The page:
Furthermore, the most familiar platitude about wine ("Great wine starts in the vineyard") is actually much more true of cider than of wine. I asked Irvine what he does to make a great cider beyond choosing the apples, expecting him to talk about selecting the right strain of yeast and fermentation temperature and other minutiae. But choosing the apples was pretty much it. "You know, for me, I’m not sure that there’s anything else," he says.
h1. Matthew's faves
I tasted about two dozen ciders, and I highly recommend the following. (The English and French ciders are nationally distributed; the rest are available only in the Pacific Northwest.)
Irvine's Vintage Blend (best cider I've ever tasted), Vashon Island, Washington
Wandering Aengus Semi-Dry, Salem, Oregon
Eric Bordelet Doux, Loire Valley, France (sweet, great for dessert)
Ford Farms Cyderworks, Portland, Oregon
Red Barn Fire Barrel, Mount Vernon, Washington
Westcott Bay Traditional Very Dry, Friday Harbor, Washington
Aspall Dry, Suffolk, England
The Pacific Northwest is the hotbed of American artisanal cider, for several reasons. First, we grow, like, all the apples. (How do you like them apples?) Second, we have a lot of winemakers and microbrewers, some of whom get bored with wine and beer and think, "Hmm . . . cider." Third, we have the Washington State University Agricultural Research Center at Mount Vernon.
The ARC has been experimenting with and promoting cider apples for decades. (Irvine buys his apples from the ARC.) And the college offers an annual course on hard-cider making. This makes me want to give the state of Washington a big hug.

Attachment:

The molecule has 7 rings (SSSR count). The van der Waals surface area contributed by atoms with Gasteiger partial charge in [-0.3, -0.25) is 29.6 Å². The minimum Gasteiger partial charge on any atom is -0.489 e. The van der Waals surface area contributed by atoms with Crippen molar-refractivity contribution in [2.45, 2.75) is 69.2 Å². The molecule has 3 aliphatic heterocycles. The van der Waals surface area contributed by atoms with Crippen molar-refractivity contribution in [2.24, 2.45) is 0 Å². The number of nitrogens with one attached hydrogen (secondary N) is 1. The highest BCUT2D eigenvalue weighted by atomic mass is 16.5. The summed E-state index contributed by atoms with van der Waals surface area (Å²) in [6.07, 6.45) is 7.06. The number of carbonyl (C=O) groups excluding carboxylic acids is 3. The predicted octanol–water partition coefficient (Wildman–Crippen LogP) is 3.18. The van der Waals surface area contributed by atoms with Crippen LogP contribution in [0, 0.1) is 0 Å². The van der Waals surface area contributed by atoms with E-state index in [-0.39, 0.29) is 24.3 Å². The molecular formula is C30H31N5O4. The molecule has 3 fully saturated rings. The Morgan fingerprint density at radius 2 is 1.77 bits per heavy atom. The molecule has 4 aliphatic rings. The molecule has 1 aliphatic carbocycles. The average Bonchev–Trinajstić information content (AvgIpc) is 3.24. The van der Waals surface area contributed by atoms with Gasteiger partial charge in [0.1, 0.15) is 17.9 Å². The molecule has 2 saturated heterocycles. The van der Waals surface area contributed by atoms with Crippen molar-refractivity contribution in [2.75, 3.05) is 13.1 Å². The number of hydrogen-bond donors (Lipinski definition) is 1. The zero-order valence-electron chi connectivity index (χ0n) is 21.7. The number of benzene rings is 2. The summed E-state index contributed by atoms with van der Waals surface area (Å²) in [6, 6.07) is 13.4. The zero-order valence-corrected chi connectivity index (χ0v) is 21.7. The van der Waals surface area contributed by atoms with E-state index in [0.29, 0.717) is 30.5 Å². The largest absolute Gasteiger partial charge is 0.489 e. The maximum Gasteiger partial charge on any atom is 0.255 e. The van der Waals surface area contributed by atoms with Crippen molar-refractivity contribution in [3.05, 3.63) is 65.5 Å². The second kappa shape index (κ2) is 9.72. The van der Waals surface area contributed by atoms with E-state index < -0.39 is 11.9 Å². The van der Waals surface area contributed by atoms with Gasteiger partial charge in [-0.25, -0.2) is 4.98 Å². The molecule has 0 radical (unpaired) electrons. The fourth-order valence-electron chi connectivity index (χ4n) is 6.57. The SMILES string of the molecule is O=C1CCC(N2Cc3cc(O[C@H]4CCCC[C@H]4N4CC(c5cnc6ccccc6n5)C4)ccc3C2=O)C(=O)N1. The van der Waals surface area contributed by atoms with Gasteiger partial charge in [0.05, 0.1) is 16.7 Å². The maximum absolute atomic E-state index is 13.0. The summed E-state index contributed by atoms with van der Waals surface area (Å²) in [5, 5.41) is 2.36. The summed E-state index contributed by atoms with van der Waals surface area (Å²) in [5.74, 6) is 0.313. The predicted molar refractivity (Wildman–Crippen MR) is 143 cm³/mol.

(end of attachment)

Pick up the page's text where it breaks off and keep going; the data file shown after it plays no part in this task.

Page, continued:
"We've got really energetic palates in the Northwest," says Zimmerman. "If people can embrace that bitter damn coffee from Starbucks, and if they can embrace the full-bodied bitter ales, it's not even a step forward to move over to traditional bittersweet ciders; it's a step sideways."
The Northwest, and the country as a whole, has enjoyed a rise in the number of small cideries, but I worry that the recession is going put many of them out of business. You can do your part to keep them going in two ways. First, use this map to find the cidery closest to where you live, and try the cider. Second, go back and have some more next summer.
"You didn’t call me in the spring," says Irvine. "Most people don’t. We don’t think of cider in the spring. Apple is autumn. And that’s wonderful, that’s a huge strength, but it also tends to limit it. So in the fall, I sell out of it. But most people don’t care in the spring or summer."
Zimmerman largely agrees. "We sell a heck of a lot of cider starting in September and winding up at Christmas," he says. "It dies off after the holidays, but believe it or not, summers are pretty good."
Finally, drinking cider is not an emulation of frou-frou British and French habits. Cider is America's original beverage, a fixture in farmhouse cellars and dinner tables from the 17th century onward. When John Chapman, better known as Johnny Appleseed, traveled the Midwest in the 19th century planting apple trees, the fruits were not Red Delicious. They were cider apples.
Putting real cider on your holiday table — whether that holiday is Thanksgiving, Christmas, or Flag Day — is downright patriotic. It supports small producers and plant biodiversity. Plus, when it's time to shoo your guests out, you can start listing off rare apple varieties. Works every time.
p(bio). [email@example.com "Matthew Amster-Burton"]* writes about cooking and culture from his home in Seattle. He keeps a blog titled Roots and Grubs.